Welcome to a new series where, every week, PopHorror picks a horror movie and tries to find a risky or unexpected double feature. We write up our reasons then take to social media to find out if our pick is a great night at the theater or a disappointing double bill! Will It Work? See our previous picks here: Pitch Black and Bone Tomahawk, Midsommar and Two Thousand Maniacs!, Halloween and No Country For Old Men
When you’ve watched as many horror films as the average gorehound or scare-seeker, the word “scary” becomes less concrete. You’ll find that movies don’t scare you as much as they once did, and you stop chasing that particularly dragon in favor of more esoteric, less accessible feelings like unease, disgust, and anxiety. You begin to seek out the movies that locate a fear you’ve had your whole life and surgically prod it with as many cinematic needles as possible.
Jordan Peele’s Get Out (2017 – read our review here) is one such film, targeting explicit racial tensions to create an atmosphere of anxiety, paranoia, and omnipresent, uncanny fear. The score, cinematography, and ever-present smiles of the mostly-white antagonists of the film force Chris, played by the immediately likable and approachable Daniel Kaluuya, into a hellscape of racist microaggressions, and, eventually, a fight for his very survival.
The triumph of the film is the way it drops its audience, regardless of race, into an environment in which everyone’s intentions cannot be known and might be malicious. Is a compliment sincere? Or is it one more clicking gear in the stainless steel clockwork trap they’ve built for you? Jordan Peele builds a cathedral of doubt and suspicion before burning it down in an explosive third act. This kind of achievement is one of a kind.
The trouble, then, is finding an acceptable companion to this film. Most other movies feel insufficient when set against the standard of Get Out. The only hope, then, is to find a film that attempts the same atmosphere of uncanny fear and doubt but comically fails at the first hurdle. A double feature with a film of this quality can only be an exercise in contrast. You’ve watched Get Out, now let’s highlight the film’s achievements with a sleazy, compelling, baffling follow-up.
Let’s watch Taylor Hackford’s The Devil’s Advocate (1997).
Southern-accented podunk lawyer Kevin Lomax, played by once-joke-now-legend Keanu Reeves, and his also-Southern-accented wife, Mary Ann (Charlize Theron: Monster 2003), travel to New York City to work for high-powered legal executive John Milton, played by a post-Scent of a Woman and truly unhinged Al Pacino, and his crack team of morally flexible lawyers. In his new job and apartment, Lomax is led briefcase-first into a dark world of sex, excess, evil, and conspiracy, until he realizes that his new occupation isn’t what it seems.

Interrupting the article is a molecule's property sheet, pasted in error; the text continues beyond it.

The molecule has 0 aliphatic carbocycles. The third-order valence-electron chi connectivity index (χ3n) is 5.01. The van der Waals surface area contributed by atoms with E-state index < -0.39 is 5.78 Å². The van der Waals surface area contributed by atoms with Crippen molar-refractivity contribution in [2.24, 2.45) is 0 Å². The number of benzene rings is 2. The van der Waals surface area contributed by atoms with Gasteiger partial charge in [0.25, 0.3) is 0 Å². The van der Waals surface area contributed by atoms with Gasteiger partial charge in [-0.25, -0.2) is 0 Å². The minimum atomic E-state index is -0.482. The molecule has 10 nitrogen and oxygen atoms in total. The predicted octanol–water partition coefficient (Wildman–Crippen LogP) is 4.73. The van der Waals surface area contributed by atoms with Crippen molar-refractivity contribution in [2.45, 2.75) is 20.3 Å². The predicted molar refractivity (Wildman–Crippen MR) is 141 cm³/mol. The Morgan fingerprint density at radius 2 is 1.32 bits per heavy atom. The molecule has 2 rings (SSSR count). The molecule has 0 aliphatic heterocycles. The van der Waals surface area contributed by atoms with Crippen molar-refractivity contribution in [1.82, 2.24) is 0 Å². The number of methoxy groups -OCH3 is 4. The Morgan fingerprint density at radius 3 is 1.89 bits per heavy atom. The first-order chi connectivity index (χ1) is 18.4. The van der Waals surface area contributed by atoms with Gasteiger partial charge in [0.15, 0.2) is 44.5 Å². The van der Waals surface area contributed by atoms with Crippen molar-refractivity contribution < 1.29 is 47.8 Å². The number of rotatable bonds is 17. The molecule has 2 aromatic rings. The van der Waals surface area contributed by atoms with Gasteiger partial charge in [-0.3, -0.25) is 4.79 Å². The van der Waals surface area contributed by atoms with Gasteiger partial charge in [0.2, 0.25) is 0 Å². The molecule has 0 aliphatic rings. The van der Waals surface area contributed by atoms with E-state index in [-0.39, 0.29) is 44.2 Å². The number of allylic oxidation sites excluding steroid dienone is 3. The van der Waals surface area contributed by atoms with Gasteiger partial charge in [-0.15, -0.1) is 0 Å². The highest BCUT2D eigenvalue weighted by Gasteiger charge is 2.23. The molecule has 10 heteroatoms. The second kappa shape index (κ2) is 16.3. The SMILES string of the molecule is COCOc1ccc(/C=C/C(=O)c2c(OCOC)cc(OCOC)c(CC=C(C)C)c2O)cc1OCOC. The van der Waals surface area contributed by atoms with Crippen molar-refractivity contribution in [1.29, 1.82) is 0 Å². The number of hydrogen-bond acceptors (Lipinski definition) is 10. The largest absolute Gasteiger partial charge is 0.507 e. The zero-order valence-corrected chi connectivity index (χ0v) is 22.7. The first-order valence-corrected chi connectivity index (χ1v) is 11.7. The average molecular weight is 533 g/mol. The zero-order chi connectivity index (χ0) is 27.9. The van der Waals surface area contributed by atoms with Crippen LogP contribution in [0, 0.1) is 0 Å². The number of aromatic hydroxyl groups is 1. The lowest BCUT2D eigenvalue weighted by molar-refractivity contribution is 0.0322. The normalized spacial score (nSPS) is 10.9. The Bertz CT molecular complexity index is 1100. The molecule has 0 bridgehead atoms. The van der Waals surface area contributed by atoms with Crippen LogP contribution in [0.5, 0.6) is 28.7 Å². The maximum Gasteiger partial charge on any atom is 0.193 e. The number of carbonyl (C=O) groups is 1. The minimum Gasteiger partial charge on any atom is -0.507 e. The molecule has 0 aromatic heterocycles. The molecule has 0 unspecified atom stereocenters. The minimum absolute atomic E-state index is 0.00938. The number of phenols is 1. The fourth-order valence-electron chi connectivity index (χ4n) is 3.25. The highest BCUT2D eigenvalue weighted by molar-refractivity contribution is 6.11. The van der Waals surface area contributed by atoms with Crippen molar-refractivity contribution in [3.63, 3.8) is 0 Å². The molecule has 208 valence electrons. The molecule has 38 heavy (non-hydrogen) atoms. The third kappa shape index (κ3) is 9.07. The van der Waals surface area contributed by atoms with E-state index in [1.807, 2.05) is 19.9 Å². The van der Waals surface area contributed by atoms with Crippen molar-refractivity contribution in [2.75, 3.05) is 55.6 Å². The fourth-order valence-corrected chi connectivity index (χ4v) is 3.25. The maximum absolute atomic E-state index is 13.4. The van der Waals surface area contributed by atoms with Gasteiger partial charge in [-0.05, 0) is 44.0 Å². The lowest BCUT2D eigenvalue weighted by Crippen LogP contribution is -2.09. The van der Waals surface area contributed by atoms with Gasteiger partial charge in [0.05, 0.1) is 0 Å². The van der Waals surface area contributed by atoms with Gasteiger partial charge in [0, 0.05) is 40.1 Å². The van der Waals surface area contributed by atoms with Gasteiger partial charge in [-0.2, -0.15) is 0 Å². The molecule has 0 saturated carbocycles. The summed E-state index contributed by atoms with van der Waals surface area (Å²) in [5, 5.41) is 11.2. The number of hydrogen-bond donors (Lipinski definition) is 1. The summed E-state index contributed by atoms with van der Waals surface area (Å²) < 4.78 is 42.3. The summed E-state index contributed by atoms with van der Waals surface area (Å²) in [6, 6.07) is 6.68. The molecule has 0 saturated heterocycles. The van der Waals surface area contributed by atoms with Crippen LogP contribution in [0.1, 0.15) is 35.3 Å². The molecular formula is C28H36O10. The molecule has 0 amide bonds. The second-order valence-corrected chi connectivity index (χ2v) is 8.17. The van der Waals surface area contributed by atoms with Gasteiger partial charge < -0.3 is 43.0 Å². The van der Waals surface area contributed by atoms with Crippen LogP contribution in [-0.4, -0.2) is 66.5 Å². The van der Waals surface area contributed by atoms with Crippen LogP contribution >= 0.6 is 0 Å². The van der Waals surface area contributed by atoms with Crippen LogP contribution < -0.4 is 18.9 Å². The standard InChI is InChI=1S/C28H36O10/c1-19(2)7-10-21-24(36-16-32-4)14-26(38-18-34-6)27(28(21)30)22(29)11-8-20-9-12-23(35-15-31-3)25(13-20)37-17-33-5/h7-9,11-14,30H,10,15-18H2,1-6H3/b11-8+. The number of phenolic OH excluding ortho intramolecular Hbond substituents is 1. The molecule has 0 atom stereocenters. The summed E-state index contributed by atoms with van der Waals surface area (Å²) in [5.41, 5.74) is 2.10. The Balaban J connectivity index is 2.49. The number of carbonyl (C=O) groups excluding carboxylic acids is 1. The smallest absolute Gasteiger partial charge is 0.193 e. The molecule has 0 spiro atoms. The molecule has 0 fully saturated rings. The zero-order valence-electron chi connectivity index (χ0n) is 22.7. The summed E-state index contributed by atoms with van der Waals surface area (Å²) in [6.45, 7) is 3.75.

Except it is, and Lomax is staggeringly dumb. Rather than spend a movie in deep suspicion and expertly crafted suspense, Hackford invites us into a world in which we know everything from the minute Pacino “Hoo-ah”s onto the screen. He’s the Devil. Which makes Keanu the titular The Devil’s Advocate. Get it? Despite the obviousness of the film, it’s a richly compelling exercise in late-night cable legal sleaze that all plays like an unrated episode of Law & Order. Some highlights include Delroy Lindo as a voodoo practitioner on trial for sacrificing a goat in his basement, Craig T. Nelson as the most obvious Donald Trump allegory in cinema history, and Chris Bauer pretending to be a pedophile school teacher.
The film plays well with Get Out in its treatment of paranoia. Once they arrive in New York City, Lomax and Mary Ann begin to lose their grip on what’s real and what’s not, just like Chris does. They begin to question just what, exactly, they’re trading away for their new palatial apartment and piles of money. These suspicions are confirmed by haunting, demonic visions and the hedonistic temptations from their new social circle. Pacino’s Milton boisterously monologues and charms his way gleefully through their defense cases until both characters are helpless to his designs. Those designs, by the way, can only be described (to the chagrin of this reviewer) as bat shit crazy.
Where Get Out has the subtlety and cleverness of a scalpel, The Devil’s Advocate roars and sputters like a chainsaw. To watch both is to see what a perfectly constructed suspense plot looks like, and then what a suspense plot might look like in the hands of cocaine-addled, fourteen-year-old Republican.
A double feature of both films is a popcorn-buttered journey through the peaks and valleys of suspense and who-to-trust horror.
So, what do you think… double feature of Get Out and Devil’s Advocate… will it work?